We meet on the third Wednesday of each month at one of our houses.
Contact Barbara Jeffrey firstname.lastname@example.org
Our Top 10
We’ve read a lot of books over the past couple of years and we don’t always agree. There are some of the most memorable, in no particular order.
Maria Leuycha: A Short History of Tractors in Ukrainian
Easy reading and very funny
Rohinton Mistry: A Fine Balance
Probably the all-time favourite. Depicts life in modern India. Epic in scale, though its characters are ordinary people. Poignant and often surprisingly funny
John Boyne: The Boy in the Striped Pyjamas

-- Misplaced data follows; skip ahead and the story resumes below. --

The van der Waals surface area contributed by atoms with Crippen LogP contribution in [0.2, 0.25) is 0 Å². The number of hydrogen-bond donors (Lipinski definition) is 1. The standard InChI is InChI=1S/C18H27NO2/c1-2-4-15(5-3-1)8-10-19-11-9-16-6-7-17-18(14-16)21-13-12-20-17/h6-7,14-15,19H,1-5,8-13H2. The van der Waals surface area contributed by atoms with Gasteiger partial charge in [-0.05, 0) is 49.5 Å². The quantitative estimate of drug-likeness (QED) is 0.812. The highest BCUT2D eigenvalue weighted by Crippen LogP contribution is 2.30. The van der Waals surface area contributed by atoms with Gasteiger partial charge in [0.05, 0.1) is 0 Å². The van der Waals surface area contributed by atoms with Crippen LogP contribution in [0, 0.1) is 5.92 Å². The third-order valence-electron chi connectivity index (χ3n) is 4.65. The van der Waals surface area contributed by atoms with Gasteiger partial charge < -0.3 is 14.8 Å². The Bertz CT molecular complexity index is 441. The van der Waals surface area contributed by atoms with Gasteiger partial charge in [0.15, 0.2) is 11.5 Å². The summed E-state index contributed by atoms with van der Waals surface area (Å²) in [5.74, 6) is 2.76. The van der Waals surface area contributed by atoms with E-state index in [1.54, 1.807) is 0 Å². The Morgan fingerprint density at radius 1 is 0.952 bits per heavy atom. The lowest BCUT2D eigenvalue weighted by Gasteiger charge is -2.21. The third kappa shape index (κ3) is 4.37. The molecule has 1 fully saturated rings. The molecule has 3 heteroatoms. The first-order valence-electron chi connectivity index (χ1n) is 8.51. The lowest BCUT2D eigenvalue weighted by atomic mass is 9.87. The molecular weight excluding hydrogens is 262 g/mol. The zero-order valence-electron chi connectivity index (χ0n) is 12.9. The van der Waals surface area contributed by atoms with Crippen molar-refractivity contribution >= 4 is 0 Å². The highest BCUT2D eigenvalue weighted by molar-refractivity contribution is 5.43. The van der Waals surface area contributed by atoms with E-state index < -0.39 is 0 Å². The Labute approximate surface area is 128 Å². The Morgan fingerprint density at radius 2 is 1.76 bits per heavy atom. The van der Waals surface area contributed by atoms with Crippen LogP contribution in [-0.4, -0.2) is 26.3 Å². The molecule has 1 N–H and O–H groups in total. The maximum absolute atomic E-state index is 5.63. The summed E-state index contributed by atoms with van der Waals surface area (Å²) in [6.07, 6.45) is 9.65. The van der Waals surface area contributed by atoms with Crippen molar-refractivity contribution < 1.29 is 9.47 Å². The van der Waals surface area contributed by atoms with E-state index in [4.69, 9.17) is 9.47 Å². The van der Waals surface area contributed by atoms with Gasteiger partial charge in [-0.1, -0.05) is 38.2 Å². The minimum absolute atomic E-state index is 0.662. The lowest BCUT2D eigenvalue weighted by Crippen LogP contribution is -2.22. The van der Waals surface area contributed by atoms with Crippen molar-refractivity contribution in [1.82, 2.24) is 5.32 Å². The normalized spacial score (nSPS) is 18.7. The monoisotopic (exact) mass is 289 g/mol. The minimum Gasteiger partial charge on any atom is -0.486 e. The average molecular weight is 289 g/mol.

Any comment might spoil the point. Read it!
Lionel Schriver: We Need to Talk about Kevin
Thought-provoking though not totally satisfying Examines the issue of school massacres in America through the eyes of a killer’s mother
Kiran Desai: The Inheritance of Loss
Won the Booker prize. Poetic. A bit vague
Ben Elton: The First Casualty
A good read, with plenty of action. Set in the First World War. The plot is improbable but the background is good
Andrea Levy: Small Island
The first book we read. Much enjoyed. A story of West Indian immigrants trying to fit in to England in the 1950s
Jodi Picault: My Sister’s Keeper
Opinions were divided about this one. A one-issue book about the ethics of creating a sibling to save the life of a sick child. Thought-provoking but some of us felt it didn’t work as a novel
Salley Vickers: Miss Garnett’s Angel
Set in Venice. Much enjoyed
Margaret Forster: Good Wives?
Non-fiction. An exploration of four marriages, illustrating the way in which attitudes to the woman’s role have changed